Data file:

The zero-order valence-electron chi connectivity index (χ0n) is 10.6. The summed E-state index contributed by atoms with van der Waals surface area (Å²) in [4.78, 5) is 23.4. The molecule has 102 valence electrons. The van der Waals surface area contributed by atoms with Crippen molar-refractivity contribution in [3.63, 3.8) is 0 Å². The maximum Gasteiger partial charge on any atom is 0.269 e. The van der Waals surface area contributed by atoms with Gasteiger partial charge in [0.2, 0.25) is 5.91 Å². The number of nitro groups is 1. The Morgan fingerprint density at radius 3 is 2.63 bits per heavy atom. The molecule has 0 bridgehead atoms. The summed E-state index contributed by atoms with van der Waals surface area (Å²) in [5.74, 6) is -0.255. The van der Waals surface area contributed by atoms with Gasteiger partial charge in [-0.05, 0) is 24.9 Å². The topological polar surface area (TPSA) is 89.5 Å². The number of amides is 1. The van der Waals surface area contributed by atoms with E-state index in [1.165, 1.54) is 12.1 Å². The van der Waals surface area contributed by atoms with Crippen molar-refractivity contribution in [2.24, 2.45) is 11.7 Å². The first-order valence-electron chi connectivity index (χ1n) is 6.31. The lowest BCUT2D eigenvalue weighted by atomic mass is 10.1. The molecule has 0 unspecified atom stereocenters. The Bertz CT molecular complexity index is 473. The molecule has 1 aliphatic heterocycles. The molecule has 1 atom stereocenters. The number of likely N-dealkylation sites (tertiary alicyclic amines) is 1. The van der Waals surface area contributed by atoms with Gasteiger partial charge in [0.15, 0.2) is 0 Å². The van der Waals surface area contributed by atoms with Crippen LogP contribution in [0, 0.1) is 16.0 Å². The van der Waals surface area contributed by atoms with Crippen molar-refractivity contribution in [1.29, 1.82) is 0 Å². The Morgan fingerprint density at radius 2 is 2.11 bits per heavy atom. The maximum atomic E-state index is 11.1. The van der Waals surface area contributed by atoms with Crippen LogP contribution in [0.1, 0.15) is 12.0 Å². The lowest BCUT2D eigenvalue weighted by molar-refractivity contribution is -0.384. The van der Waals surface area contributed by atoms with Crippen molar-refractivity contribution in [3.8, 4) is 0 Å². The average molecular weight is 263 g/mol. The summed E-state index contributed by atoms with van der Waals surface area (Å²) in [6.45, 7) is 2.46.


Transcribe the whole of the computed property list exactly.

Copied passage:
The zero-order valence-electron chi connectivity index (χ0n) is 10.6. The summed E-state index contributed by atoms with van der Waals surface area (Å²) in [4.78, 5) is 23.4. The molecule has 102 valence electrons. The van der Waals surface area contributed by atoms with Crippen molar-refractivity contribution in [3.63, 3.8) is 0 Å². The maximum Gasteiger partial charge on any atom is 0.269 e. The van der Waals surface area contributed by atoms with Gasteiger partial charge in [0.2, 0.25) is 5.91 Å². The number of nitro groups is 1. The Morgan fingerprint density at radius 3 is 2.63 bits per heavy atom. The molecule has 0 bridgehead atoms. The summed E-state index contributed by atoms with van der Waals surface area (Å²) in [5.74, 6) is -0.255. The van der Waals surface area contributed by atoms with Gasteiger partial charge in [-0.05, 0) is 24.9 Å². The topological polar surface area (TPSA) is 89.5 Å². The number of amides is 1. The van der Waals surface area contributed by atoms with E-state index in [1.165, 1.54) is 12.1 Å². The van der Waals surface area contributed by atoms with Crippen molar-refractivity contribution in [2.24, 2.45) is 11.7 Å². The first-order valence-electron chi connectivity index (χ1n) is 6.31. The lowest BCUT2D eigenvalue weighted by atomic mass is 10.1. The molecule has 0 unspecified atom stereocenters. The Bertz CT molecular complexity index is 473. The molecule has 1 aliphatic heterocycles. The molecule has 1 atom stereocenters. The number of likely N-dealkylation sites (tertiary alicyclic amines) is 1. The van der Waals surface area contributed by atoms with Gasteiger partial charge in [0.15, 0.2) is 0 Å². The van der Waals surface area contributed by atoms with Crippen LogP contribution in [0, 0.1) is 16.0 Å². The van der Waals surface area contributed by atoms with Crippen molar-refractivity contribution in [1.29, 1.82) is 0 Å². The Morgan fingerprint density at radius 2 is 2.11 bits per heavy atom. The maximum atomic E-state index is 11.1. The van der Waals surface area contributed by atoms with Crippen LogP contribution in [0.1, 0.15) is 12.0 Å². The lowest BCUT2D eigenvalue weighted by molar-refractivity contribution is -0.384. The van der Waals surface area contributed by atoms with Crippen molar-refractivity contribution in [3.8, 4) is 0 Å². The average molecular weight is 263 g/mol. The summed E-state index contributed by atoms with van der Waals surface area (Å²) in [6.45, 7) is 2.46.